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Editorial: There's a way to rein in abusive SC sheriffs, after all. But it's extreme

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Prosecutors: S.C. Sheriff ordered deputies to improve his home, forced an affair (copy)

Colleton County Sheriff Andy Strickland (middle) watches his attorney, Andy Savage (right), and prosecutor Creighton Waters huddle before his hearing on Tuesday. Joseph Cranney/Staff

When suspended Colleton County Sheriff Andy Strickland got indicted Tuesday on 15 corruption and abuse of office charges — he had been suspended earlier after a domestic violence indictment — his attorney had an interesting take.

“The default position today is that the law enforcement officer is wrong,” Andy Savage declared. “The world has changed.”

No. That’s not the default position, at least not here in South Carolina. But yes, the world has changed. Until recently, the default position had been that the law enforcement officer is never wrong — even in those rare cases when it’s unquestionably clear that he killed an unarmed person, when no one’s life was in danger. Today the default is that when it’s painfully, unquestionably clear that a cop has broken the law in a big way, we’re sometimes willing to do something about it.

Of course that criticism about the world turning against law enforcement officers is meant to conjure up images of the dedicated officers who patrol our streets and come face to face with bad guys who want to kill them.

South Carolina has had a parade of sheriffs caught up in scandals in recent years. A Post and Courier investigation earlier this year found more misconduct. Published in March, “Above the Law,” showed that one in four of South Carolina's 46 counties in the past decade had seen their sheriffs accused of breaking laws they swore to uphold. By the end of 2019, three more sheriffs had been indicted and removed from office.

Mr. Strickland, who had the administrative job of running the sheriff’s office, is accused of flat-out corruption. Of taking advantage of the cops who are out there trying to protect us, by ordering them to work on his home, and on his campaign, while they were on duty. Of coercing an employee into a sexual relationship, giving away county property and illegally distributing prescription drugs. And more.

Mr. Strickland is the 14th S.C. sheriff in the past decade to be accused of breaking the law. Two more, and more than a third of our state’s 46 sheriffs will have found themselves on the wrong side of the law.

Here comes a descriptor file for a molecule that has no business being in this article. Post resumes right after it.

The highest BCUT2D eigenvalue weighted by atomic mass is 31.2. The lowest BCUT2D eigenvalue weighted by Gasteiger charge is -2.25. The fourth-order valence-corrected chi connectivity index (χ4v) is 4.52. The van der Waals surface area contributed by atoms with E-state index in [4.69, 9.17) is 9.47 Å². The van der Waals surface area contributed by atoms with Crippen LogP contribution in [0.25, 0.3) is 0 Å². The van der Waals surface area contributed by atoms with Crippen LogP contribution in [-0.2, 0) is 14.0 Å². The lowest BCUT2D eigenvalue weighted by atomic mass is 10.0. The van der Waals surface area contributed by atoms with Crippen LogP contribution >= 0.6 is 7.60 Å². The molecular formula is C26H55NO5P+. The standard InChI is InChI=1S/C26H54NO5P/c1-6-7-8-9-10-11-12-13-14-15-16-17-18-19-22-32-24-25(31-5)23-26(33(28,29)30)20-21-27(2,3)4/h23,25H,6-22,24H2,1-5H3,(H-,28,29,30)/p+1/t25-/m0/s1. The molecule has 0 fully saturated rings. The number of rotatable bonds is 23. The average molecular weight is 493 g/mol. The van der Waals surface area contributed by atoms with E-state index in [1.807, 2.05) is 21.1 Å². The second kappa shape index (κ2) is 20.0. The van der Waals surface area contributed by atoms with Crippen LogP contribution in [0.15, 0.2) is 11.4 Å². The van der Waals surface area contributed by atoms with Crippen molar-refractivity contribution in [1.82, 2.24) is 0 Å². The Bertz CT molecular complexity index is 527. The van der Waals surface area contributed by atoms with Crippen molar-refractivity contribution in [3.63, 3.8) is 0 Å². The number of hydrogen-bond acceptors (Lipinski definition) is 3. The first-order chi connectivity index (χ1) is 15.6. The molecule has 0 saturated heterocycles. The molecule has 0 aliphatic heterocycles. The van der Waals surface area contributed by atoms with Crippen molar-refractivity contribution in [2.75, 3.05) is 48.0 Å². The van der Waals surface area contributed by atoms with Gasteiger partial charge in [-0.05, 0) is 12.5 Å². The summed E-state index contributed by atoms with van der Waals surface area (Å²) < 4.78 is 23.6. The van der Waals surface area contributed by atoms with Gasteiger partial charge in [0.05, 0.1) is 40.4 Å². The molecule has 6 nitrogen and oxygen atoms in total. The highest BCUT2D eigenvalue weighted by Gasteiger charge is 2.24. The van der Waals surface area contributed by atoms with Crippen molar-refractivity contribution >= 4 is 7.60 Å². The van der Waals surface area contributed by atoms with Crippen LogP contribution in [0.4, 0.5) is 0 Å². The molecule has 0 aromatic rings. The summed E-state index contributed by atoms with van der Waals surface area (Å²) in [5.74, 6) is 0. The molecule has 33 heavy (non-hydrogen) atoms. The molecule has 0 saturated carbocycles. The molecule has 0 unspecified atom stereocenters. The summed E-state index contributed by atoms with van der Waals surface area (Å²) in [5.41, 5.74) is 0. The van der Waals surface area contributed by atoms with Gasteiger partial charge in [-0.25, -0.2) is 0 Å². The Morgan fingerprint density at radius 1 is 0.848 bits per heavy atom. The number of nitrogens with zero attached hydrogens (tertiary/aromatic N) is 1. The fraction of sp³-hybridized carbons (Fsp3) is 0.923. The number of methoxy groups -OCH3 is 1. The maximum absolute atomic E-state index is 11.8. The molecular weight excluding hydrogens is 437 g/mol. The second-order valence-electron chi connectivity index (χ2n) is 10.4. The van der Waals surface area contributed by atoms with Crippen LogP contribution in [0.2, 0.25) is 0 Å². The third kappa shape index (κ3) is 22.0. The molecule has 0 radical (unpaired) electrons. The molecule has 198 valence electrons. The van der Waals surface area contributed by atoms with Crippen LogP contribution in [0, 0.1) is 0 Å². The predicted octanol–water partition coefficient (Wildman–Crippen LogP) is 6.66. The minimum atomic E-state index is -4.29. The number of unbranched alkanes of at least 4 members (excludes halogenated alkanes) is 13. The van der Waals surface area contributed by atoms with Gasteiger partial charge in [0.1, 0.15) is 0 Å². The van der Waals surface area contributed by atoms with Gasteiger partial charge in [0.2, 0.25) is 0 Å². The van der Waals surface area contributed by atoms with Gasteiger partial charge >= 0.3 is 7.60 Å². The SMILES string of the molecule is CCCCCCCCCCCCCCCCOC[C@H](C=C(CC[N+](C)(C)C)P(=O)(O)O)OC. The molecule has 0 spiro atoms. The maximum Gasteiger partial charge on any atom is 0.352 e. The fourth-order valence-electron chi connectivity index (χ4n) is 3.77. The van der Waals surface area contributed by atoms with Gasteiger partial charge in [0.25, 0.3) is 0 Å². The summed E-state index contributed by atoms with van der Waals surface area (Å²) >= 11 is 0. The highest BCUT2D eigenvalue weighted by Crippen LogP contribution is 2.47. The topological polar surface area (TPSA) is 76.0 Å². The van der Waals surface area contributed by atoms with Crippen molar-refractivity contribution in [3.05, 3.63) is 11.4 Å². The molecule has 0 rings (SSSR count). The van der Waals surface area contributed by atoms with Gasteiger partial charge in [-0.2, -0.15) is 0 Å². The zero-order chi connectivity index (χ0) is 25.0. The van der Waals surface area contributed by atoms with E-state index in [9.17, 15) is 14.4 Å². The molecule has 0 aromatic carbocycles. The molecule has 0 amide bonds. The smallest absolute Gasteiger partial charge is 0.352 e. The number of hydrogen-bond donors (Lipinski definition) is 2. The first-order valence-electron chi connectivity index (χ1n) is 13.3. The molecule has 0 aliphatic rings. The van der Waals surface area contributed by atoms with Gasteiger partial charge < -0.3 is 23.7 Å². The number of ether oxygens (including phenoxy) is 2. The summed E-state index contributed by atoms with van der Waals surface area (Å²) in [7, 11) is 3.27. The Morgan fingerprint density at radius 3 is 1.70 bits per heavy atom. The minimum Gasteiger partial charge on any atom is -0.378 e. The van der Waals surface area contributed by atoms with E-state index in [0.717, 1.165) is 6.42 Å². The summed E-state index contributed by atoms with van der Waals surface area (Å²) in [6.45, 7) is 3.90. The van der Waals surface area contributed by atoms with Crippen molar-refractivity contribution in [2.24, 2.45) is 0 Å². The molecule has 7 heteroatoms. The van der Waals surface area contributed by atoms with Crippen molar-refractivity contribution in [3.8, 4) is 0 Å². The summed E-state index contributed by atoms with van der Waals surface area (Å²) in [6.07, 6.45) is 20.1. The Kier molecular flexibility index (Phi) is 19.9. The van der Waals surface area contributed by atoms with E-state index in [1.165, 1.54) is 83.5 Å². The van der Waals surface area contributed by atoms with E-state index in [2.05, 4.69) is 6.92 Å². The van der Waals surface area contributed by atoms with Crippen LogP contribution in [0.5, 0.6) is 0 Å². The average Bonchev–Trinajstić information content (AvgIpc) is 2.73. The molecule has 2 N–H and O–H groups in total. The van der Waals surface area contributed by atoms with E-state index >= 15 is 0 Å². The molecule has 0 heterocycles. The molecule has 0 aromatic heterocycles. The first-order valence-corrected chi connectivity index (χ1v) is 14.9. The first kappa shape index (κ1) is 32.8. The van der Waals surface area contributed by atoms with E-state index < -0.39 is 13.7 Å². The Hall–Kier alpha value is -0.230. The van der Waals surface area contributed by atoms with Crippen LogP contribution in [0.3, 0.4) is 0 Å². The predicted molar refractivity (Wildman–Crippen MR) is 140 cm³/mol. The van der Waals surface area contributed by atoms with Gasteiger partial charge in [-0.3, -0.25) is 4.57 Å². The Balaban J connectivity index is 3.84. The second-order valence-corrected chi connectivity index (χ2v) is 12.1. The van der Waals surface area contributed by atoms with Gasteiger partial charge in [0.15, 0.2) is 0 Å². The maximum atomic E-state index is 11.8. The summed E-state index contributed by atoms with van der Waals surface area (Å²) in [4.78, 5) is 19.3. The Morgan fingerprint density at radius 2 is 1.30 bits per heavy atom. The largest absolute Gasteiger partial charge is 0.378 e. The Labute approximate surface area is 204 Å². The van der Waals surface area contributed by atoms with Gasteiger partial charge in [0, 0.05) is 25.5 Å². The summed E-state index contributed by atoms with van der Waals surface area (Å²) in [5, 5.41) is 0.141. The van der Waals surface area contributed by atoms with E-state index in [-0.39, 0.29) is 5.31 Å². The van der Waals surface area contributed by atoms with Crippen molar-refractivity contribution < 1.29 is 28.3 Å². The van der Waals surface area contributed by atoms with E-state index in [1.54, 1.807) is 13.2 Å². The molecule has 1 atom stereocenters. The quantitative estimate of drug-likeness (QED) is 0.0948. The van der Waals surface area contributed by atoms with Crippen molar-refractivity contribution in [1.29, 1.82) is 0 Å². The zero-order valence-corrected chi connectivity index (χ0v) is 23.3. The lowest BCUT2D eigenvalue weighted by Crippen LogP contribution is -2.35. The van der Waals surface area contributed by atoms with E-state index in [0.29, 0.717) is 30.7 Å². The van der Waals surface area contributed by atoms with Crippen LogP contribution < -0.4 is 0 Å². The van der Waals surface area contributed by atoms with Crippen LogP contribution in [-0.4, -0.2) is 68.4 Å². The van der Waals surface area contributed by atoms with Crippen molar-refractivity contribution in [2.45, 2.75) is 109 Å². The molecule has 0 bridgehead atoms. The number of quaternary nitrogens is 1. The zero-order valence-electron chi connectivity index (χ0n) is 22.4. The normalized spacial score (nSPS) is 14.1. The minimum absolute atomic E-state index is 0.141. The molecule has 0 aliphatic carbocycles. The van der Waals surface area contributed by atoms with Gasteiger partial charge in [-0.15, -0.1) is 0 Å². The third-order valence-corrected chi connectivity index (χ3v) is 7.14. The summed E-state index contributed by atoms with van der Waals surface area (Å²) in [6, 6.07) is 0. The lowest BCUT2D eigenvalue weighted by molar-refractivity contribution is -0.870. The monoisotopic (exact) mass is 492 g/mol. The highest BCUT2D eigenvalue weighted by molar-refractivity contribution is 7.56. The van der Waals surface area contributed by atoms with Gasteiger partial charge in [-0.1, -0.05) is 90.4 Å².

The Legislature has met this growing epidemic with deafening silence. But days before Mr. Strickland’s latest indictment, we got a valuable reminder that we don’t actually have to wait for legislative action to protect ourselves from abusive but not yet indicted sheriffs.

After a prosecutor determined that Union County Sheriff David Taylor didn’t actually violate the law when he asked employees to buy him alcohol while on duty and made sexually inappropriate comments, the Union County Council initiated a process to render the sheriff impotent.

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Although the state constitution requires that every county have a sheriff, it doesn’t say what sheriffs do. And a law that traces its roots to the 1950s allows county councils to create county police departments to “duplicate or replace the law enforcement functions of a sheriff.” Charleston County used to have a county police department; Horry County still does, and the sheriff is relegated to providing “courthouse security, processing warrants, fingerprinting, registration of sex offenders, funeral escorts, background checks and managing” the county jail. The main police work is left to the county police chief, who can be fired by the county administrator for a lot less than a felony conviction.

Now, this sort of arrangement is clearly redundant. It’s not a quick solution. And given some county councils we’ve seen, we’d never suggest that letting the county fire a police chief is a perfect situation. Such a drastic move is simply the only solution the Legislature has allowed.

What we need is for the Legislature to give us more solutions that don’t have these drawbacks — solutions that can deter bad behavior on the part of officials who have had every reason to believe the law doesn’t apply to them. That can start by requiring routine outside audits of all expenditures by sheriffs, requiring them to follow state procurement regulations, giving county officials clearer authority to deny sheriffs’ office expenditures and requiring sheriffs to post details about all their spending online.

And in case heightened scrutiny isn’t sufficient, the Legislature should give county councils the authority to remove abusive sheriffs. After all, the constitution allows for the removal of statewide officials (the agriculture commissioner and secretary of state, for example) who have far less opportunity for abuse than a sheriff.

If lawmakers aren’t willing to act, then perhaps more counties should consider workarounds to reduce the amount of power and money their now-unaccountable sheriffs can get their hands on.

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